Patients with inflammatory bowel diseases (IBD) are at an increased risk of pneumonia, and using immunosuppressive medications further increases this risk. Hospitalized patients with IBD have a significantly higher mortality rate from infections with pneumonia being one of them. The American College of Gastroenterology recommends pneumococcal vaccination for all IBD patients as a part of preventative care for IBD patients. However, compliance rates of pneumococcal vaccination in IBD patients have been very low. Quality improvement projects in this regard have been successful at demonstrating increased immunization rates. Our quality improvement project was aimed at increasing pneumococcal vaccination rates in these adult IBD patients by establishing a process to identify eligible patients in primary care clinics.


A total of 95 adult patients (under age 65) with IBD who were treated with immunosuppressants and had clinic visits in 2 primary care clinics (one internal medicine residents’ continuity clinic, and one primary care clinic without residents) from January 2010 to December 2020 were screened for their eligibility for pneumococcal vaccination and immunosuppressed status. Eligible patients were contacted via phone to schedule a clinic visit to receive pneumococcal vaccinations and reasons for refusal were documented. All the physicians, physician assistants, and nursing staff were informed of the project, and the plan was set up to identify yearly champions in each clinic whose patients are up to date with their pneumococcal vaccinations to ensure the project's sustainability. Data were collected and analyzed using descriptive statistics. Fisher’s exact test compared patients with updated pneumococcal vaccination to those not up to date. McNemar’s exact test compared the before and after vaccination status.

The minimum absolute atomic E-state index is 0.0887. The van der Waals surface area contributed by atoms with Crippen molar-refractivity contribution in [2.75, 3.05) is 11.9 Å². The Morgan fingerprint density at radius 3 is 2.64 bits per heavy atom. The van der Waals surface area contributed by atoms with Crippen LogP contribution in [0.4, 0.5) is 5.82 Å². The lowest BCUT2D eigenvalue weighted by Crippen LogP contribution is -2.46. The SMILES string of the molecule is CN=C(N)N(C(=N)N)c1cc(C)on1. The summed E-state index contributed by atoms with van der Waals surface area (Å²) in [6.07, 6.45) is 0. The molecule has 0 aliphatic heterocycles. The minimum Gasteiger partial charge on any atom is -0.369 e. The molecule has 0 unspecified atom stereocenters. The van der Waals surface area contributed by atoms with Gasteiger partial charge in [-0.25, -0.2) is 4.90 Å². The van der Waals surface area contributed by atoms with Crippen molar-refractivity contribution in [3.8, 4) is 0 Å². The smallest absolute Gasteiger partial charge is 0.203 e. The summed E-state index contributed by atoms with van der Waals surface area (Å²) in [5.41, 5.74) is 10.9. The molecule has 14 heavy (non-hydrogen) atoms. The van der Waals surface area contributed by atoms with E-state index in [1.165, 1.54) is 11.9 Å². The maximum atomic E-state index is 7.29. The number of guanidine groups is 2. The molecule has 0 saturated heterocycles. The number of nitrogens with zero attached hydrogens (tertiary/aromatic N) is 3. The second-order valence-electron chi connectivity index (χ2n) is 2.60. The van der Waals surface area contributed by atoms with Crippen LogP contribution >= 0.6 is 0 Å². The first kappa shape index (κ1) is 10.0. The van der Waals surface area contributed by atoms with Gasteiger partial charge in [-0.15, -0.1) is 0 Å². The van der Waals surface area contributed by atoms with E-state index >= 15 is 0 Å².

A total of 95 patients (28 patients with ulcerative colitis and 67 patients with Crohn’s disease) treated with immunosuppressant medications were evaluated and only 10 patients (10%) were up to date with pneumococcal vaccination. 56 patients (58%) had not started pneumococcal vaccinations and were due to receive PCV 13 and 29 patients (30%) were due for PPSV 23. After the intervention, 32 patients (33.6%) had received pneumococcal vaccination at 6 months follow-up. 16 patients (16%) refused to get pneumococcal vaccination until after the consultation with their primary gastroenterologists and had not received the immunization at 6 months follow-up. The compliance rate of pneumococcal vaccinations was increased by 23% (p


Patients with inflammatory bowel disease are at risk for vaccine-preventable illnesses, and pneumococcal vaccination rates are consistently low in this patient population. A simple primary care clinic-based intervention described in our project significantly improved the pneumococcal vaccination rate.

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Creative Commons Attribution-NonCommercial 4.0 International License
This work is licensed under a Creative Commons Attribution-NonCommercial 4.0 International License